MOREHEAD, Ky. (FOX 56) – Kentucky ranks No. 5 in the nation for the number of sites listed on the National Register of Historic Places.

Recently a new site was added in Rowan County, adding to the more than 4000 districts and structures already listed.

Fifty-three structures in the downtown district of Morehead are now on the registry.

The nomination was authored by Tony Pence, the director of Downtown Morehead Inc. Pence said the city’s history motivated him to find ways to preserve and repurpose notable buildings.

Pence said, “On the very spot we’re sitting here in 1884 a feud began, the Tolliver-Martin feud kicked off after an election here and it was one of the famous Kentucky blood feuds.”

For the past decade, Pence has been working to preserve the past of the area.

He explained, “A lot of the buildings that are very old here in town, have been lost to fire, they’ve been torn down. We tried to trace down the original downtown commercial district. we followed along 3 paths; how was the community developed, Transportation was a big thing then and also education was big here in Morehead.”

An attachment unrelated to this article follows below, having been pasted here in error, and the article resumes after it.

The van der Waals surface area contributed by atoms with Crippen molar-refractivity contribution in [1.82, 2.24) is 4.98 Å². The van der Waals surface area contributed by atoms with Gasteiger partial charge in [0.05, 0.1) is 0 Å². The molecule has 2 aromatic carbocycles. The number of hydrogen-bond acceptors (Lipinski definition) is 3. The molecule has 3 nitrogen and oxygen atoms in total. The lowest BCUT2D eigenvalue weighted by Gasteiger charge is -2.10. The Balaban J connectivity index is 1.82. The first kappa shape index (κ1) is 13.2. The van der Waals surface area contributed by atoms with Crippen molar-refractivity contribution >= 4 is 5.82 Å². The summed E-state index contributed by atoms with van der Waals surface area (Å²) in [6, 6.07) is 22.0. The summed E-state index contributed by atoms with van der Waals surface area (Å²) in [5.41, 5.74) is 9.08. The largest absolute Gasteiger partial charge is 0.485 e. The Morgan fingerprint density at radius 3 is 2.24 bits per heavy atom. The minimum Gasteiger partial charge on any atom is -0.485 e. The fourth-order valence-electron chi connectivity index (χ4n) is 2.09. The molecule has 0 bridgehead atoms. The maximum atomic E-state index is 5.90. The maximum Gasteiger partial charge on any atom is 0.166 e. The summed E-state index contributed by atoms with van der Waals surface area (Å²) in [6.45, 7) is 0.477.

The effort has gotten national attention. The National Parks Service recently listed Morehead’s Downtown District on its National Register of Historic Places.

The Kentucky Heritage Council also played a role in helping the district be nominated.

Craig Potts, the council’s executive director, added, “The first thing it does, is it is honorary. It is that stamp of approval and there is a lot of pride that comes with being listed on the national register.”

The designation also opens the door for more development by offering incentives to building owners to fix up and repurpose buildings no longer in use but hold historical significance.

Pence continued, “You can get 30-40% of your investment back. These buildings require a lot of renovation and hundreds of thousands of investments, and we are you are talking about that kind of money 30% of a million dollars is a big chunk of change.”

Several of the buildings included in this downtown district date back to the late 1800s.